IRS Chief Warns Budget Cuts Would Raise the Deficit, Hurt Taxpayer Service

IRS Chief Warns Budget Cuts Would Raise the Deficit, Hurt Taxpayer Service

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IRS Commissioner Danny Werfel cautioned lawmakers Thursday against cutting his agency’s budget, warning that it would both raise the deficit and undermine service improvements.

“For every $100 million taken from the IRS., the deficit grows by $600 million over 10 years,” Werfel said at an oversight hearing of the House Ways and Means Committee.

Republicans have been trying, at times successfully, to pare back an $80 billion infusion of additional funding over 10 years given to the tax agency as part of Democrats’ 2022 Inflation Reduction Act. President Joe Biden agreed to claw back $20 billion of that funding as part of a deal with House Republicans last year to raise the debt limit.

Werfel told lawmakers that the 2024 filing season, which opened on January 29, is going smoothly so far and said that the government’s investments in the IRS allow the agency to improve its operations and taxpayer service. But he argued that maintaining the additional funding for the agency was vital for continued improvements. “Our base budget is insufficient to run the daily train schedules,” Werfel said. “What that means is that we have to borrow from the modernization funding just to keep the lights on. And if we keep doing that, we won’t modernize.”

Only 4.5% of the original $80 billion funding boost provided for the IRS under the 2022 Inflation Reduction Act has been spent so far, according to a new report from the Government Accountability Office cited by The Hill. And as The Hill’s Tobias Burns notes, the Treasury Department this month raised its projections of how much revenue would be gained as a result of the IRS funding injection.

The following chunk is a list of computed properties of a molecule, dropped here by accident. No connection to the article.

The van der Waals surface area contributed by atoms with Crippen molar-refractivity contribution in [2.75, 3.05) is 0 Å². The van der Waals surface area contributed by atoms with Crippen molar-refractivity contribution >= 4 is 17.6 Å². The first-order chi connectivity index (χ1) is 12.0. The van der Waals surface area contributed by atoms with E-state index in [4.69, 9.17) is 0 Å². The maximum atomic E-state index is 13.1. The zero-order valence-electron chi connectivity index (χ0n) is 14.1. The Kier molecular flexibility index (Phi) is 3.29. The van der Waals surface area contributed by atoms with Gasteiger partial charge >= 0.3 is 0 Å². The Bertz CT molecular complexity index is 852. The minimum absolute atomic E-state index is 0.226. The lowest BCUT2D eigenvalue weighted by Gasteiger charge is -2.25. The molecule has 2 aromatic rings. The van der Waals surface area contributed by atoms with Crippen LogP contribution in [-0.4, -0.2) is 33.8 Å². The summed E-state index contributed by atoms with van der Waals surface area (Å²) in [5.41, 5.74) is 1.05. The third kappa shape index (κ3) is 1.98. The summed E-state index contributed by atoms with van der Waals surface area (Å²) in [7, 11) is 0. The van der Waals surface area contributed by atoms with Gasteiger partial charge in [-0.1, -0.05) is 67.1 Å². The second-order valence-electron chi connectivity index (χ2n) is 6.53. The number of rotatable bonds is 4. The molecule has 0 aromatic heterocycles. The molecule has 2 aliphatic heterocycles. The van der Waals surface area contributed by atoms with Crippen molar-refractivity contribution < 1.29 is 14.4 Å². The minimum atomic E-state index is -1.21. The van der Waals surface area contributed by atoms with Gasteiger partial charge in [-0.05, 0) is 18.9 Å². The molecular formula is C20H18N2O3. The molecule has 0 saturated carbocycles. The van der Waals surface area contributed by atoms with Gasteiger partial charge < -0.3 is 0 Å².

“The IRA as enacted would increase revenue by as much as $561 billion over 2024 – 2034, substantially more than earlier estimates,” the Treasury wrote. “If the IRA funding is renewed when it runs out, as the administration has proposed, estimated revenues would be as much as $851 billion.”

Republican Ways and Means Chair Jason Smith of Missouri criticized what he called “fantasyland claims” about how much revenue the agency may generate through ramped-up audits of the wealthy. And he questioned the agency’s decision to once again delay implementation of a 2021 law requiring payment apps and online marketplaces to report payments totaling more than $600 on a 1099-K form — a change that Republicans oppose. “The way to fix this terrible law is to repeal it, not to shield the Biden administration from the consequences of its own policies,” Smith said.

Werfel defended the agency’s decision on the $600 threshold, saying the agency was trying to protect taxpayers from being “overly burdened” or paying more than necessary. The agency has delayed the requirement for two straight years, leaving in place a prior $20,000 threshold, which will be dropped to $5,000 next year and then $600 the following year.

“In this situation, we delayed imposing the lower threshold because we realized that immediate implementation posed a high risk of taxpayers being confused, and given the complexities of the 1099 reporting, some potentially paying taxes they didn’t actually owe,” Werfel said. “That is something we take very seriously and will do everything in our power to avoid.”

Werfel also said that if Congress passes a bipartisan deal to expand the Child Tax Credit and revive some expired business tax breaks — a deal that the House approved last month and is now awaiting action in the Senate — the IRS could potentially implement that law within six to 12 weeks, depending on the details of the legislation.